In the following diagrams, I assume a modest current of 0.5 m/sec (1 knot), a boat top speed of 1.3 m/sec (possibly a little generous, maybe 1 m/sec would be better representative of an IOM), and a wind of 3 m/sec (6 knots).
We begin by asking what to do with the start line if there is a cross-current, and the first step is to ask what kind of wind the boats experience as they mill about the start area.
We imagine a boat that is not sailing, but is drifting happily with the current. The wind will appear to come, not from dead upwind, but slightly to the right or left by about 10 degrees. And, as the boat starts to sail, this is the wind which drives her. Hence, the starting line should be set square to the driving wind, about 10 degrees off, as illustrated above, by dropping the pin end or the committee boat end as required. Drop the pin end if starboard tack is down current, or drop the committee boat end if starboard tack is up current.
Course over ground (CoG)
Then, we ask about the boat's course, in this case about the boat's course over the ground, or CoG. This is useful because the windward mark is anchored to the ground, and we want to know how to get there as quickly as possible, and how to set a racing course which is as fair as possible.
If the boat is beating against the current, although she makes 1.3 m/s through the water, she only makes 1.1 m/s over the ground, and seems to have no leeway at all. If beating with the current, while still making 1.3 m/s through the water, she makes 1.7 m/s over the ground, and seems to have much higher leeway that 'usual'. She's around 50% faster over the ground, but her leeway or lack of it is completely deceptive...
What does this feel like to the boat?
If beating against the current, the apparent wind seems to be around 40 degrees off the bows (left part of diagram above). If beating with the current, the apparent wind seems to be around 26 degrees off the bows (right part of diagram above). I now know what was so confusing in the conditions at Vancouver. When beating against the current, even though the boat looks like it has no leeway and looks like it is pointing terrifically, it is going a little slowly and it is well off the wind; an IOM should be able to hold its apparent wind at around 30 degrees off the bows. And, when beating with the current, even though the boat looks like it has huge leeway and looks like it is sailing low, it is zooming along and yet it is too high on the wind; 25 degrees apparent on an IOM is not normally fast...
Pointing or footing
Given the apparent wind for the boat when sailing up- or down-current, the following diagram suggests the adjustments you might need to make when sailing.
In theory, beating against the current, you should be able to bring the boat up another 10 degrees or so. I know, it looks impossible from the breakwater... And, again in theory, beating with the current, even though you are zooming along, you are sailing too high, and should foot by 5 degrees or so. I know, it looks utterly stupid from the breakwater...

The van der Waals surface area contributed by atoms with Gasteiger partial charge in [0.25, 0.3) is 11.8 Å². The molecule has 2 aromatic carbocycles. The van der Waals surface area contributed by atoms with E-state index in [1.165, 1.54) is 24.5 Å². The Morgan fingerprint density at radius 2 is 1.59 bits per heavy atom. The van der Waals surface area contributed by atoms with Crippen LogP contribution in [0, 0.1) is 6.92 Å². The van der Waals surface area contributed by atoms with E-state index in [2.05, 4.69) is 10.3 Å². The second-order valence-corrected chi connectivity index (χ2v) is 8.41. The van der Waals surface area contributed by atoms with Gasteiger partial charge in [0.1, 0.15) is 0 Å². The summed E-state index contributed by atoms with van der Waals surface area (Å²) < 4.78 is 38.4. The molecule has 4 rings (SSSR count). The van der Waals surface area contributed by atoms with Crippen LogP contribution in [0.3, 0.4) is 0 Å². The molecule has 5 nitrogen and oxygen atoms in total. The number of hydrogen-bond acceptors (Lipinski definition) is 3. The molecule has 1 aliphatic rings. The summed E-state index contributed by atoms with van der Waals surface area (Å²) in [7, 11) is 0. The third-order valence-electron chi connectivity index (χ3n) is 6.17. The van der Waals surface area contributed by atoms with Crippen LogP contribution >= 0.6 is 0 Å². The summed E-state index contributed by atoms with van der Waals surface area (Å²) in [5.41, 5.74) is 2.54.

The other highly significant issue to notice is what has happened to the apparent wind speed. On the breakwater, I measured wind speed as 3 m/s, well within the wind range for my No.1 rig. I got onto the water, wondering why everyone else was in No.2 rig, and soon discovered the reason -- I was way overpowered! How did that happen? Well, beating against the current, I was just able to hold on to No.1. But beating with the current, the apparent wind was out of No.1 range, and inside No.2 range, just because the current had added extra zip to the apparent wind.
Setting the windward mark
The following diagram shows the position of the windward mark if you are laying a course in a tidal racing area.
If you didn't realise what was happening with course over ground, you might set the windward mark a little, maybe 10 degrees, to one or other side of the course, at right angles to the start line which you knew needed to be biased 10 degrees itself to account for the tide. But with course over ground factored in, the windward mark needs to be in a completely different place, over 35 degrees to one side, if you want starboard and port beats to take approximately the same time.
Setting the beat
The following diagram shows, on the left, how the beat would be set when there was no current, and on the right how it would be set when starboard tack is up-current.
On the run
From the point of view of racing, and from course setting, the run is much less dramatic, accords much more with 'common' sense, and the adjustments to helm and course fairly obvious.
©2011 Lester Gilbert